It’s a light week for the round-up, but what we lack in numbers we more than make up for in quality! We’ve got two review this week of a couple of must reads – Star Trek: Khan #1 from IDW and Zero #2 from Image. Take it away Matt and Marcus!
STAR TREK: KHAN #1/ Written by MIKE JOHNSON/ Story by MIKE JOHNSON & ROBERTO ORCI/ Pencils by DAVID MESSINA & CLAUDIA BALBONI/ Inks by DAVID MESSINA & MARINA CASTELVETRO/ Colors by CLAUDIA SCARLETGOTHICA/ Letters by NEIL UYETAKE/ Published by IDW PUBLISHING.
Review by MATT MORRISON
The original character of Khan Noonien Singh, as designed by Gene Roddenberry, was said to have been born in Northern India and was portrayed by the great Mexican actor, Ricardo Montalbán. Given that, it was worrisome to many fans that a minority character played by a minority actor should be portrayed in the most recent Star Trek reboot film by British actor Benedict Cumberbatch without one heck of a good explanation.
Star Trek: Khan seems to have been written purely to provide said explanation and to soothe the minds of troubled fans. The issue opens with Khan on trial before The Federation for his actions during the events of Star Trek: Into Darkness, with Kirk and Spock acting as adjunct counsel on behalf of Starfleet.
It is not long before Kirk reveals a hologram of the original Montalbán Khan and says it is clearly impossible for the man who stands before them to be the unfrozen genetically engineered warrior that he claims to be. Kirk demands the truth and the Cumberbatch Khan, ominously noting that he does so “with the entirety of your so-called Federation listening…,” agrees. The rest of the issue, told in flashback without a narrator, details Khan’s childhood in New Dehli and how he came to be chosen for a program to breed the perfect soldier.
With a script co-plotted by Star Trek: Into Darkness co-writer Roberto Orci and written by experienced Star Trek comic writer Mike Johnson, this book certainly has the pedigree to answer the question of Khan’s heritage in an official capacity. Thankfully, the drama of the story is also interesting on its own terms and offers much more to the reader than simple continuity.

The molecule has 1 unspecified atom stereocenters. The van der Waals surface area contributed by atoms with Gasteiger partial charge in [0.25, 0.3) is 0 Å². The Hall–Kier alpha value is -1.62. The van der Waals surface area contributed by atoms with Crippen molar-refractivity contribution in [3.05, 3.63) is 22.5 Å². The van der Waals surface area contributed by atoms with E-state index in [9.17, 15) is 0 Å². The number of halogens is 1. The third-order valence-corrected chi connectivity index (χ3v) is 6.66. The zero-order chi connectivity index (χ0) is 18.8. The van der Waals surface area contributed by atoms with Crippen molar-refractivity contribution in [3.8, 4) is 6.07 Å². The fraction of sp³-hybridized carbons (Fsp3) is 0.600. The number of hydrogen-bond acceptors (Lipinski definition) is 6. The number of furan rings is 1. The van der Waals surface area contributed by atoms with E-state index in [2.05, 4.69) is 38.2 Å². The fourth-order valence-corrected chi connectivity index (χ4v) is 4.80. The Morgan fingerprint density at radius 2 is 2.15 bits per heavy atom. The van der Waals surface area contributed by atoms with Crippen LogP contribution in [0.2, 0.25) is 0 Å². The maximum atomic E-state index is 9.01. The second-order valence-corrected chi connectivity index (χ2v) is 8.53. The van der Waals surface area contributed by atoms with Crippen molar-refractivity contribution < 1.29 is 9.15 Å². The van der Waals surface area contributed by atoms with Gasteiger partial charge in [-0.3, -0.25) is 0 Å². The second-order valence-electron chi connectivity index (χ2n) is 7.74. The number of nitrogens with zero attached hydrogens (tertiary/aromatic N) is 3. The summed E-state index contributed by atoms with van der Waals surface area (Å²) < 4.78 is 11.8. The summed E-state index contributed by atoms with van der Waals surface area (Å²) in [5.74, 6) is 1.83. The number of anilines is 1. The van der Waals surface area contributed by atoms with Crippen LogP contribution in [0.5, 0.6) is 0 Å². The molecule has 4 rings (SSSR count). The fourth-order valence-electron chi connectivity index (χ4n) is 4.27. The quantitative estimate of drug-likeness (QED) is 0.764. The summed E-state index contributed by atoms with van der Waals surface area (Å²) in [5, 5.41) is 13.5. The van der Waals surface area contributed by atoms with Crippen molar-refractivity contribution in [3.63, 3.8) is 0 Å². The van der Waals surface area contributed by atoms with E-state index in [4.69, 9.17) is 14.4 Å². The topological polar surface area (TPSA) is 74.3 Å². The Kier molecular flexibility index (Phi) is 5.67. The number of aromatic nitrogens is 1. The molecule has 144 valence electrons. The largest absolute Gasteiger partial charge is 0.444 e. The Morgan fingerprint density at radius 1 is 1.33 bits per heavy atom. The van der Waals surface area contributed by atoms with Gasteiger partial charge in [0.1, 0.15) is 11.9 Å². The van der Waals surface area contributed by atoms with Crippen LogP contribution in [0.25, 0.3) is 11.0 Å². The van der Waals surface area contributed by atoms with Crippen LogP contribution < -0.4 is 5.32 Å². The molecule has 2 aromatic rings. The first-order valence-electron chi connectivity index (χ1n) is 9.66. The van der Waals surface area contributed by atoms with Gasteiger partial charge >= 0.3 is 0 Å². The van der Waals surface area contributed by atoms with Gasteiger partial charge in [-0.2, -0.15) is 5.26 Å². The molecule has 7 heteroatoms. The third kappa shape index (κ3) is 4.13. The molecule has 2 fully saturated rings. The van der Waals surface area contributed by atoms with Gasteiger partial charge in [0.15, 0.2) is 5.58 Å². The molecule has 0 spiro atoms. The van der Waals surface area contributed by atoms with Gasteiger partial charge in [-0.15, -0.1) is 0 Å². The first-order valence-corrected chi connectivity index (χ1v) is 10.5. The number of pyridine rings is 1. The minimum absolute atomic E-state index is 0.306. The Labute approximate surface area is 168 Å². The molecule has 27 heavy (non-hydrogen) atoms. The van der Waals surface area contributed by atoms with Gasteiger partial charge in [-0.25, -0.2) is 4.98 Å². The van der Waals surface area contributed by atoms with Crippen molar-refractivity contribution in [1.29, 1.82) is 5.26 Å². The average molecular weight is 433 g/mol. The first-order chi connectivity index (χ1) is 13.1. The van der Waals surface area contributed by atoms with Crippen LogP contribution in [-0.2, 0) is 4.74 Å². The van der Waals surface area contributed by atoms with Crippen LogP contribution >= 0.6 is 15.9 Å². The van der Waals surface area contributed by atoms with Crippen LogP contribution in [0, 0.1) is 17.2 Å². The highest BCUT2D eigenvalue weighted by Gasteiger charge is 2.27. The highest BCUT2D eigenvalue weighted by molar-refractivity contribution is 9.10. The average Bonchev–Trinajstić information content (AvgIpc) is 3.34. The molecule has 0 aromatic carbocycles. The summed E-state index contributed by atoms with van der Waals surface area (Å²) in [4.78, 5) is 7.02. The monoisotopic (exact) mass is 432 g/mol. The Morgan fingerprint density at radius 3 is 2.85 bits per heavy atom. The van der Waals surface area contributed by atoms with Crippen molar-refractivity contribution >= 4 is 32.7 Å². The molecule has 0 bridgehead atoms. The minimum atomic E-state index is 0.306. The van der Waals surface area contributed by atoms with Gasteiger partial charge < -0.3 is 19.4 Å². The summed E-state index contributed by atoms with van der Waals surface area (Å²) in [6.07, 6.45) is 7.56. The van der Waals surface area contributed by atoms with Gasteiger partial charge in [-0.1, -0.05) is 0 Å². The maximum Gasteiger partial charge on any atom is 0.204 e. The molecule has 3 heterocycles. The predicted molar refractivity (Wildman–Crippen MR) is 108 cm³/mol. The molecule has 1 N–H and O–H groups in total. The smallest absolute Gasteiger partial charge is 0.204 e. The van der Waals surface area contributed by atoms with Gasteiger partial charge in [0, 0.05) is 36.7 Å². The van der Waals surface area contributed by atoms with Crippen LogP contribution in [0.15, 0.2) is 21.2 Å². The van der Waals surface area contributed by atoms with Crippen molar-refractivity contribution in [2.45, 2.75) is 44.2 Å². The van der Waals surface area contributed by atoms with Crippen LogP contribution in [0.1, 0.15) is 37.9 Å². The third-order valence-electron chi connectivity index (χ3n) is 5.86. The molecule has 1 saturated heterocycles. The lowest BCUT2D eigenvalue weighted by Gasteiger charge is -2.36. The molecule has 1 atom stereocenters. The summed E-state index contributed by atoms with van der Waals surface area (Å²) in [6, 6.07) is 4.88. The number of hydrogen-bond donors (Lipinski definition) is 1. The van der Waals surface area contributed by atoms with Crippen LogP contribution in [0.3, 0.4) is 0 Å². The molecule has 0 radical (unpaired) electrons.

The artwork of this series is also top-notch. David Messina provides the artwork for the trial scenes set in “the present” and does a fine job of caricaturing the actors from Into Darkness. The artwork for the flashback sequences by Claudia Balboni and Marina Castelvetro is of similar quality, with what little action there is in this issue (such as a teenage Khan’s attempted escape from the compound where he was raised) is well choreographed.
In the end, this book promises to be an engaging read whatever the eventual explanation. Serious Star Trek fans will want to check this series out on that basis alone but there’s much here that will appeal to non-Trekker comic readers as well.
ZERO #2/ Written by ALES KOT/ Art by TRADD MOORE/ Colors by JORDIE BELLAIRE/ Letters by CLAYTON COWLES/ Published by IMAGE COMICS
Review by MARCUS HAMMOND
Zero #2 departs from the previous development of a sci-fi toned covert military operation headed by Edward Zero and dives into his childhood. The departure from the present storyline adds depth to Edward’s character and proves that Kot’s non-linear plotting for the comic can be intriguing.
Kot proves his worth as a comic writer as he takes the reader through Edward’s early education in a school specifically established to training elite killers. Kot uses dialogue to develop Edward’s experiences and personality, while he employs an internal narrative to emphasize the psychological changes he goes through during the various, twisted training exercises. In one instance the reader may smile at the childhood innocence that is developed between Edward and his classmate, Mina. In another the reader will feel repulsed by the savagery expected out of the students in order to survive.
Along with Kot’s intriguing plot development within the issue, he includes a series of government documents at the end of the issue. These documents help connect the first two issues together as they uncover a different perspective on Edward’s childhood and the previous mission. This helps keep the separate time frames in the context of a larger story.
If Kot’s writing isn’t unique enough, Zero features a collaboration of artists which allows for a different visual tone for each issue. For Zero #2, Tradd Moore takes the artistic helm and emphasizes the innocence and violence throughout Edward’s childhood. Each frame, from Edward and Mina hanging upside down from a tree to Edward’s first assassination attempt, conveys an acute awareness to the plot. With a different artist covering each issue of the series, this is a welcome surprise as it shows cohesiveness between writer and artist that should be fairly difficult to maintain in a collaborative creative venture.
With Kot’s intriguing story, that effectively jumps from one time frame to another without leaving the reader confused, and Moore’s attention to Kot’s overall plan Zero #2 is an fascinating read.